A vaccine developed at Oxford University has triggered a strong immune response in older adults.
Latest trial results show a robust response in healthy adults, aged 56 to 69, as well as people over 70.
Phase two data, published in The Lancet, suggests one of the groups most vulnerable to serious illness and death from the virus could build immunity, researchers have said.
According to the researchers, volunteers in the trial demonstrated similar immune responses across all three age groups (18-55, 56-69, and 70 and over).
The study of 560 healthy adults – including 240 over the age of 70 – found the vaccine is better tolerated in older people compared with younger adults.
Volunteers received two doses of the vaccine candidate, or a placebo meningitis vaccine.
No serious adverse health events related to the vaccine were seen in the participants.
The results are consistent with phase one data reported for healthy adults aged 18-55 earlier this year.
Dr Maheshi Ramasamy, investigator at the Oxford Vaccine Group, said: “Older adults are a priority group for Covid-19 vaccination, because they are at increased risk of severe disease, but we know that they tend to have poorer vaccine responses.
“We were pleased to see that our vaccine was not only well tolerated in older adults, but also stimulated similar immune responses to those seen in younger volunteers.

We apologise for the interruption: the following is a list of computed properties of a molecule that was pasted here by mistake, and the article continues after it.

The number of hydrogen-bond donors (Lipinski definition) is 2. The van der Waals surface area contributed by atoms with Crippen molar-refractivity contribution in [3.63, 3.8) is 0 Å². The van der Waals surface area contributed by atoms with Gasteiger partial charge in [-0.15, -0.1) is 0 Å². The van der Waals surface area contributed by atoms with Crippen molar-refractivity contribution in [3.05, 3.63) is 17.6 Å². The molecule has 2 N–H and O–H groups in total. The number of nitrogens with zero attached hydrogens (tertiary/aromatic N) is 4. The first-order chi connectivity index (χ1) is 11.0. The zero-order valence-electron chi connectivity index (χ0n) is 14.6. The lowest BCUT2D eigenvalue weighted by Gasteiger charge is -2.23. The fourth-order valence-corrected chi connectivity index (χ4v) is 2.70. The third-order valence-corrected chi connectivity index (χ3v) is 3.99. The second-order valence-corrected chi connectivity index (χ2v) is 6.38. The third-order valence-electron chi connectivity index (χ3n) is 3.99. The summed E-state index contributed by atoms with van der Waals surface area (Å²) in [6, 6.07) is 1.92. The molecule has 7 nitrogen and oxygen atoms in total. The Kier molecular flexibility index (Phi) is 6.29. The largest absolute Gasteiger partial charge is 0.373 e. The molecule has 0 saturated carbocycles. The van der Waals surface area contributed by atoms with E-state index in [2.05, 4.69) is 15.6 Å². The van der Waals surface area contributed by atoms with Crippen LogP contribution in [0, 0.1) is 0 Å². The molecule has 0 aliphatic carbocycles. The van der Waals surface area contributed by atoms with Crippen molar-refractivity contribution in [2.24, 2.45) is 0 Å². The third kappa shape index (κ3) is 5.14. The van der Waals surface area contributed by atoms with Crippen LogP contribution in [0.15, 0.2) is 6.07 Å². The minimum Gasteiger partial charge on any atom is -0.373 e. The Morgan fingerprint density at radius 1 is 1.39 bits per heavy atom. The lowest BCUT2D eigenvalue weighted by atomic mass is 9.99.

“The next step will be to see if this translates into protection from the disease itself.”
Researchers have said their findings are promising as they show that the older people are showing a similar immune response to younger adults.
Dr Ramasamy added: “The robust antibody and T-cell responses seen in older people in our study are encouraging.
“The populations at greatest risk of serious Covid-19 disease include people with existing health conditions and older adults.
“We hope that this means our vaccine will help to protect some of the most vulnerable people in society, but further research will be needed before we can be sure.”
The study also found the vaccine, being developed with AstraZeneca, was less likely to cause local reactions at the injection site and symptoms on the day of vaccination in older adults than in the younger group.
Adverse reactions were mild – injection-site pain and tenderness, fatigue, headache, feverishness and muscle pain – but more common than seen with the control vaccine.
Thirteen serious adverse events occurred in the six months since the first dose was given, none of which were related to either study vaccine.
UK authorities have placed orders for 100 million doses of the vaccine – enough to vaccinate most of the population – should it receive regulatory approval.
The Oxford findings come after Pfizer and BioNTech announced that their vaccine candidate has shown 95% efficacy, with a 94% effectiveness in those aged 65 and over.
Forty million doses of that vaccine have been bought by the UK, with rollout potentially starting in early December if the jab is given the green light by regulators.
Earlier in the week US biotech firm Moderna released data suggesting its vaccine is almost almost 95% effective.